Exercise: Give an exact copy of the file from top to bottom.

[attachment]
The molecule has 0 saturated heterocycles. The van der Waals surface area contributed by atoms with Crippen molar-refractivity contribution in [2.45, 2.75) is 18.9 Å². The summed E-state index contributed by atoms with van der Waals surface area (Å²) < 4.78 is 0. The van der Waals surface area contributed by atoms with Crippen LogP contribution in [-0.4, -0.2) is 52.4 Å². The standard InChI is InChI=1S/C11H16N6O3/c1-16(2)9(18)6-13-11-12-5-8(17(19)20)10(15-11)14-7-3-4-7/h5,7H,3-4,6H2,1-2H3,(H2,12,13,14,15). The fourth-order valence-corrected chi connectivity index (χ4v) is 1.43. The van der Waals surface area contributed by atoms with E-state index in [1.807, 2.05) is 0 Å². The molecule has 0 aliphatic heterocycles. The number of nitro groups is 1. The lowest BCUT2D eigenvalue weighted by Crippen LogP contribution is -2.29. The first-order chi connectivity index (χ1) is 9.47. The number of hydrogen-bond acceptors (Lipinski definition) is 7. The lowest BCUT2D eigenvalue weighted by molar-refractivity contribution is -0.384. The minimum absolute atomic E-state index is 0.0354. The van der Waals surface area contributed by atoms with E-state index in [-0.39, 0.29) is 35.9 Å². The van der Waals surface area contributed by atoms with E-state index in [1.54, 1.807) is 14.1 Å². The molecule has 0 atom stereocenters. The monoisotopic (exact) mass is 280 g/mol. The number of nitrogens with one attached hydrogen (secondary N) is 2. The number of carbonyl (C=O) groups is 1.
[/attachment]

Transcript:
The molecule has 0 saturated heterocycles. The van der Waals surface area contributed by atoms with Crippen molar-refractivity contribution in [2.45, 2.75) is 18.9 Å². The summed E-state index contributed by atoms with van der Waals surface area (Å²) < 4.78 is 0. The van der Waals surface area contributed by atoms with Crippen LogP contribution in [-0.4, -0.2) is 52.4 Å². The standard InChI is InChI=1S/C11H16N6O3/c1-16(2)9(18)6-13-11-12-5-8(17(19)20)10(15-11)14-7-3-4-7/h5,7H,3-4,6H2,1-2H3,(H2,12,13,14,15). The fourth-order valence-corrected chi connectivity index (χ4v) is 1.43. The van der Waals surface area contributed by atoms with E-state index in [1.807, 2.05) is 0 Å². The molecule has 0 aliphatic heterocycles. The number of nitro groups is 1. The lowest BCUT2D eigenvalue weighted by Crippen LogP contribution is -2.29. The first-order chi connectivity index (χ1) is 9.47. The number of hydrogen-bond acceptors (Lipinski definition) is 7. The lowest BCUT2D eigenvalue weighted by molar-refractivity contribution is -0.384. The minimum absolute atomic E-state index is 0.0354. The van der Waals surface area contributed by atoms with E-state index in [-0.39, 0.29) is 35.9 Å². The van der Waals surface area contributed by atoms with E-state index in [1.54, 1.807) is 14.1 Å². The molecule has 0 atom stereocenters. The monoisotopic (exact) mass is 280 g/mol. The number of nitrogens with one attached hydrogen (secondary N) is 2. The number of carbonyl (C=O) groups is 1.